My husband and I spent the last week binge watching Marco Polo, Netflix’s answer to HBO’s Game of Thrones and Starz’ Outlander. Marco Polo is about the son of an Italian merchant, trader, and explorer who was left at the court of Kublai Khan (the Emperor of the Mongols) around 1273. Marco Polo was the most expensive TV show to date, at a cost of around $90 million for one season (GoT runs about $60 million per season). Was it worth the money? My husband gave it a “meh” review, but I’m much more talkative than he is, so here is my painstakingly detailed review.
Here is a list of what I like about the show:
The opening credits.
I love the erhu and ink and wash paintings, so the opening is nice.
The show has Chinese, Arabic, and Caucasian actors, and the Caucasians are in the minority.
It is impossible to walk away from this show thinking all Asians, or even all Chinese, are the same. The main conflict in the show is how the Mongol Emperor, Kublai Khan, is trying to overthrow the last of the Song Dynasty rulers so he can rule all of China. Even though the Mongols eventually succeed and the Yuan Dynasty is considered a Chinese dynasty, the Mongols are not Chinese. This is played out most significantly in the character of Kublai Khan’s son, Prince Jingim. Jingim is a Mongol, but he was educated in the ways of the Chinese, which makes him an outcast among his own people and brings his right to inherit the throne of the Khan into question.
For the first two episodes, I was wondering “why don’t any of these women have bound feet?” By the end of the Song Dynasty, foot binding was in full vogue in China. I realize the actresses wouldn’t really have bound feet, but with costumes, prosthetics, and CGI, I couldn’t believe that none of the women had bound feet. In episode 3, the feet of the Song princess Ling Ling are bound by her sadistic uncle. The show does a decent job of showing the horror of this practice, but it ends up being only a minor plot point and no other women in the show have bound feet, even though most upper-class Chinese women would have had bound feet during this time.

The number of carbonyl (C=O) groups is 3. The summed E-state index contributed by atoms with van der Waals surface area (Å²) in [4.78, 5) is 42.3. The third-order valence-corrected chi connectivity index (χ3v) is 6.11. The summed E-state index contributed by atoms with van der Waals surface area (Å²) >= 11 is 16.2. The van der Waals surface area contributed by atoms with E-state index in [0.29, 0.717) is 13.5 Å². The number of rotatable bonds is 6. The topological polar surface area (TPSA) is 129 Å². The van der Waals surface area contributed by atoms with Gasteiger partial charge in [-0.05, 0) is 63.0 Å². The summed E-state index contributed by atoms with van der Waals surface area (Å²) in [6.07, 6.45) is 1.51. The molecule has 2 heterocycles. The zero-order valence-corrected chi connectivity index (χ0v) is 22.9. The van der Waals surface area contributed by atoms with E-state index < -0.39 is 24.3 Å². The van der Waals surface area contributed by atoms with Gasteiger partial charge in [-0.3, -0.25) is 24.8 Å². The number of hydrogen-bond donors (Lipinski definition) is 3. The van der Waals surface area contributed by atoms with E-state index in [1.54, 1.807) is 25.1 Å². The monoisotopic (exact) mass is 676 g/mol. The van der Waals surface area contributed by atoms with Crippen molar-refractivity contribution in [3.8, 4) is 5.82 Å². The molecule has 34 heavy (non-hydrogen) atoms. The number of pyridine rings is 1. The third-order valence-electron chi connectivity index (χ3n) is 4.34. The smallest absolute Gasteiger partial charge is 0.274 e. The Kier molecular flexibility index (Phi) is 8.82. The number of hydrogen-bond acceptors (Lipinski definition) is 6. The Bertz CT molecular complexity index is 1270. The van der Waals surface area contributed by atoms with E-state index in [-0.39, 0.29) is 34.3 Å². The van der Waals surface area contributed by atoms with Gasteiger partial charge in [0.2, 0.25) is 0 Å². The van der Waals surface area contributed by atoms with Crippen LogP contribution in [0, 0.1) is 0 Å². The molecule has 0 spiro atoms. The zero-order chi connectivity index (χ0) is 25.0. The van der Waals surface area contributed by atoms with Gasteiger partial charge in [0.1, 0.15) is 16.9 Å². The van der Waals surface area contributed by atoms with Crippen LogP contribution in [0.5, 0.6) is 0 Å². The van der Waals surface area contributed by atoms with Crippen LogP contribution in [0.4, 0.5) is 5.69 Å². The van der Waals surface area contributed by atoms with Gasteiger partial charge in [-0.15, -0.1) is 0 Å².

What I don’t like or find questionable:
A show that is set entirely in Asia and centers on two Chinese dynasties STILL stars a white guy.
Sure, I get that Marco Polo is an interesting and fantastical character. He is almost Disney-esque with his “stranger in a strange land” story. But, come on, don’t we have enough of those? There is nothing original about setting a white guy in a brown culture ans then ooh-ing and ahh-ing over how different and exotic everything is.
It isn’t as if there aren’t epic and exciting tales about Chinese explorers and warriors out there. Many people have compared Marco Polo to Game of Thrones since both involve a fight for the throne. Romance of the Three Kingdoms, one of China’s most epic works of literature, does this also. The life of China’s first emperor Qin Shi Huang Di also centered around uniting a huge territory under one banner. As does the story of Kublai Khan’s grandfather Ghengis.